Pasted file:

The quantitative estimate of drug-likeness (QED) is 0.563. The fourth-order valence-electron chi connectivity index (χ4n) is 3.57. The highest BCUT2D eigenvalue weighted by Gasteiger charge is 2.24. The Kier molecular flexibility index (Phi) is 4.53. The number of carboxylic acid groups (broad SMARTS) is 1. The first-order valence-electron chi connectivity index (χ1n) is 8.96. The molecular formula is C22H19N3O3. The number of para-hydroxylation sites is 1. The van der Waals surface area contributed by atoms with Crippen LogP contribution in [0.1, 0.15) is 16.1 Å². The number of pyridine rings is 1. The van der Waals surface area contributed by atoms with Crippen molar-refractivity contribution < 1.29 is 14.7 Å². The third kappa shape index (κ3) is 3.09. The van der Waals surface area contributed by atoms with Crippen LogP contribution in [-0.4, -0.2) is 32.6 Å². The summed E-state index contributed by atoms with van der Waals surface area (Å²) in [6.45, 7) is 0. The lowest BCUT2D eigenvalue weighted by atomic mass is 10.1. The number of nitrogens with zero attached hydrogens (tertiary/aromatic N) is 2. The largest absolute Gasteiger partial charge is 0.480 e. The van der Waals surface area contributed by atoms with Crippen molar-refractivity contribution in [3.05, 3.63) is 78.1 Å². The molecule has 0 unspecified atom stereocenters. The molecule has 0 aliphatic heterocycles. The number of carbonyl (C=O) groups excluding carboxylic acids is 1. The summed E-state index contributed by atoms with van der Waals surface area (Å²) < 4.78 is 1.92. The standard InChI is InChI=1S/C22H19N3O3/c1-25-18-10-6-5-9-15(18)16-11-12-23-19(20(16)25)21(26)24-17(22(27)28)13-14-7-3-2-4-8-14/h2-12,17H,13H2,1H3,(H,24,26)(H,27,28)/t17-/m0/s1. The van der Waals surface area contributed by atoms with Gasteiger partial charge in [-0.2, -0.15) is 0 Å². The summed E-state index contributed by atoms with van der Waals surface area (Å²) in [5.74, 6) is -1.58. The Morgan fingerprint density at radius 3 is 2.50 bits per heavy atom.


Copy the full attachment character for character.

The quantitative estimate of drug-likeness (QED) is 0.563. The fourth-order valence-electron chi connectivity index (χ4n) is 3.57. The highest BCUT2D eigenvalue weighted by Gasteiger charge is 2.24. The Kier molecular flexibility index (Phi) is 4.53. The number of carboxylic acid groups (broad SMARTS) is 1. The first-order valence-electron chi connectivity index (χ1n) is 8.96. The molecular formula is C22H19N3O3. The number of para-hydroxylation sites is 1. The van der Waals surface area contributed by atoms with Crippen LogP contribution in [0.1, 0.15) is 16.1 Å². The number of pyridine rings is 1. The van der Waals surface area contributed by atoms with Crippen molar-refractivity contribution < 1.29 is 14.7 Å². The third kappa shape index (κ3) is 3.09. The van der Waals surface area contributed by atoms with Crippen LogP contribution in [-0.4, -0.2) is 32.6 Å². The summed E-state index contributed by atoms with van der Waals surface area (Å²) in [6.45, 7) is 0. The lowest BCUT2D eigenvalue weighted by atomic mass is 10.1. The number of nitrogens with zero attached hydrogens (tertiary/aromatic N) is 2. The largest absolute Gasteiger partial charge is 0.480 e. The van der Waals surface area contributed by atoms with Crippen molar-refractivity contribution in [3.05, 3.63) is 78.1 Å². The molecule has 0 unspecified atom stereocenters. The molecule has 0 aliphatic heterocycles. The number of carbonyl (C=O) groups excluding carboxylic acids is 1. The summed E-state index contributed by atoms with van der Waals surface area (Å²) < 4.78 is 1.92. The standard InChI is InChI=1S/C22H19N3O3/c1-25-18-10-6-5-9-15(18)16-11-12-23-19(20(16)25)21(26)24-17(22(27)28)13-14-7-3-2-4-8-14/h2-12,17H,13H2,1H3,(H,24,26)(H,27,28)/t17-/m0/s1. The van der Waals surface area contributed by atoms with Gasteiger partial charge in [-0.2, -0.15) is 0 Å². The summed E-state index contributed by atoms with van der Waals surface area (Å²) in [5.74, 6) is -1.58. The Morgan fingerprint density at radius 3 is 2.50 bits per heavy atom.